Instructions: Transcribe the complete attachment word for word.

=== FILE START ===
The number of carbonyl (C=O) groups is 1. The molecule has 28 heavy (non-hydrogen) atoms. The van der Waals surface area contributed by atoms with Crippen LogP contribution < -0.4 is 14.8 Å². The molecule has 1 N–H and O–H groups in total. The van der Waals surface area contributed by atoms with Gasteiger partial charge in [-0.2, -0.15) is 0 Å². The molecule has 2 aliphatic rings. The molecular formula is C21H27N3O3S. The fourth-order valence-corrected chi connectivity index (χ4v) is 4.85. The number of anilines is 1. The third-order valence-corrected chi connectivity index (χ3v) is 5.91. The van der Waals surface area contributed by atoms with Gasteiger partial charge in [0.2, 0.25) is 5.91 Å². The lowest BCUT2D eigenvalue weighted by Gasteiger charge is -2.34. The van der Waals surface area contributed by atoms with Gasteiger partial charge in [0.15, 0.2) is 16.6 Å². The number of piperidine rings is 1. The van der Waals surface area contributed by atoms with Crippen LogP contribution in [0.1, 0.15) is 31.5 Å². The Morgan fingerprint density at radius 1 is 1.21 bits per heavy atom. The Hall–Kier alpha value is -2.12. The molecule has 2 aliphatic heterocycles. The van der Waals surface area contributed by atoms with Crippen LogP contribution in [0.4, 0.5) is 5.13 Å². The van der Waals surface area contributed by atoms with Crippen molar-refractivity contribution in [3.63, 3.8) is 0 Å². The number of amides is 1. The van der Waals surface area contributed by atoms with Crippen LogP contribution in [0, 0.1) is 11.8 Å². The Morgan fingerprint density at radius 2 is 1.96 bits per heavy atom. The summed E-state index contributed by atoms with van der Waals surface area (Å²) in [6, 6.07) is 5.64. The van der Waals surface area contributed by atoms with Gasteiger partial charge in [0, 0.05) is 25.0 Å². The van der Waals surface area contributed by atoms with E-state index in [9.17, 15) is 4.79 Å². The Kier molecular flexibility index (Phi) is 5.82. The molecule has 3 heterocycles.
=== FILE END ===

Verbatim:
The number of carbonyl (C=O) groups is 1. The molecule has 28 heavy (non-hydrogen) atoms. The van der Waals surface area contributed by atoms with Crippen LogP contribution < -0.4 is 14.8 Å². The molecule has 1 N–H and O–H groups in total. The van der Waals surface area contributed by atoms with Gasteiger partial charge in [-0.2, -0.15) is 0 Å². The molecule has 2 aliphatic rings. The molecular formula is C21H27N3O3S. The fourth-order valence-corrected chi connectivity index (χ4v) is 4.85. The number of anilines is 1. The third-order valence-corrected chi connectivity index (χ3v) is 5.91. The van der Waals surface area contributed by atoms with Gasteiger partial charge in [0.2, 0.25) is 5.91 Å². The lowest BCUT2D eigenvalue weighted by Gasteiger charge is -2.34. The van der Waals surface area contributed by atoms with Gasteiger partial charge in [0.15, 0.2) is 16.6 Å². The number of piperidine rings is 1. The van der Waals surface area contributed by atoms with Crippen LogP contribution in [0.1, 0.15) is 31.5 Å². The Morgan fingerprint density at radius 1 is 1.21 bits per heavy atom. The Hall–Kier alpha value is -2.12. The molecule has 2 aliphatic heterocycles. The van der Waals surface area contributed by atoms with Crippen LogP contribution in [0.4, 0.5) is 5.13 Å². The van der Waals surface area contributed by atoms with Crippen molar-refractivity contribution in [3.63, 3.8) is 0 Å². The number of amides is 1. The van der Waals surface area contributed by atoms with Crippen LogP contribution in [0, 0.1) is 11.8 Å². The Morgan fingerprint density at radius 2 is 1.96 bits per heavy atom. The summed E-state index contributed by atoms with van der Waals surface area (Å²) in [6, 6.07) is 5.64. The van der Waals surface area contributed by atoms with Gasteiger partial charge in [0, 0.05) is 25.0 Å². The van der Waals surface area contributed by atoms with E-state index in [9.17, 15) is 4.79 Å². The Kier molecular flexibility index (Phi) is 5.82. The molecule has 3 heterocycles.